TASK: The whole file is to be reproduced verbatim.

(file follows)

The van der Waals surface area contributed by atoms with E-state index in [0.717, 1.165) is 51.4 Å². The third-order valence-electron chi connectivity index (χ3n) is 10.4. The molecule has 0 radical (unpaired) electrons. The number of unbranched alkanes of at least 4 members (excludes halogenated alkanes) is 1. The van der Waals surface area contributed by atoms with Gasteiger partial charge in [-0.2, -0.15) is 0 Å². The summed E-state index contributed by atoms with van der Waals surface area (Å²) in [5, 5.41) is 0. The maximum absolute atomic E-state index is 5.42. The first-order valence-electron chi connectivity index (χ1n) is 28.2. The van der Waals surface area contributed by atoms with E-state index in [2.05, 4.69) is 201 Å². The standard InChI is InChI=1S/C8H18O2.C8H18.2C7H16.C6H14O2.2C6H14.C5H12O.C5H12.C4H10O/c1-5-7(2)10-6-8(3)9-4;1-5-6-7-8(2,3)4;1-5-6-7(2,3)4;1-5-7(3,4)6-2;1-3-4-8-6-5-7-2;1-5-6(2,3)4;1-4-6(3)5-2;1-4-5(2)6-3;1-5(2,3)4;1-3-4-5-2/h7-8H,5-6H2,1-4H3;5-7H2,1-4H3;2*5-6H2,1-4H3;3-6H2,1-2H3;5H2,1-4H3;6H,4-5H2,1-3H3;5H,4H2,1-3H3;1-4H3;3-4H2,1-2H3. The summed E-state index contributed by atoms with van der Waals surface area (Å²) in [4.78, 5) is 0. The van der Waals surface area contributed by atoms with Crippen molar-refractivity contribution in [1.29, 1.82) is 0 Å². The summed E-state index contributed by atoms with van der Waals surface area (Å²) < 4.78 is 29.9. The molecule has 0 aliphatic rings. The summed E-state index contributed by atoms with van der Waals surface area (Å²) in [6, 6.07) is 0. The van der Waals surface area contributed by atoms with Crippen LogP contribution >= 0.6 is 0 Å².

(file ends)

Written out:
The van der Waals surface area contributed by atoms with E-state index in [0.717, 1.165) is 51.4 Å². The third-order valence-electron chi connectivity index (χ3n) is 10.4. The molecule has 0 radical (unpaired) electrons. The number of unbranched alkanes of at least 4 members (excludes halogenated alkanes) is 1. The van der Waals surface area contributed by atoms with Gasteiger partial charge in [-0.2, -0.15) is 0 Å². The summed E-state index contributed by atoms with van der Waals surface area (Å²) in [5, 5.41) is 0. The maximum absolute atomic E-state index is 5.42. The first-order valence-electron chi connectivity index (χ1n) is 28.2. The van der Waals surface area contributed by atoms with E-state index in [2.05, 4.69) is 201 Å². The standard InChI is InChI=1S/C8H18O2.C8H18.2C7H16.C6H14O2.2C6H14.C5H12O.C5H12.C4H10O/c1-5-7(2)10-6-8(3)9-4;1-5-6-7-8(2,3)4;1-5-6-7(2,3)4;1-5-7(3,4)6-2;1-3-4-8-6-5-7-2;1-5-6(2,3)4;1-4-6(3)5-2;1-4-5(2)6-3;1-5(2,3)4;1-3-4-5-2/h7-8H,5-6H2,1-4H3;5-7H2,1-4H3;2*5-6H2,1-4H3;3-6H2,1-2H3;5H2,1-4H3;6H,4-5H2,1-3H3;5H,4H2,1-3H3;1-4H3;3-4H2,1-2H3. The summed E-state index contributed by atoms with van der Waals surface area (Å²) in [4.78, 5) is 0. The van der Waals surface area contributed by atoms with Crippen molar-refractivity contribution in [1.29, 1.82) is 0 Å². The summed E-state index contributed by atoms with van der Waals surface area (Å²) < 4.78 is 29.9. The molecule has 0 aliphatic rings. The summed E-state index contributed by atoms with van der Waals surface area (Å²) in [6, 6.07) is 0. The van der Waals surface area contributed by atoms with Crippen LogP contribution >= 0.6 is 0 Å².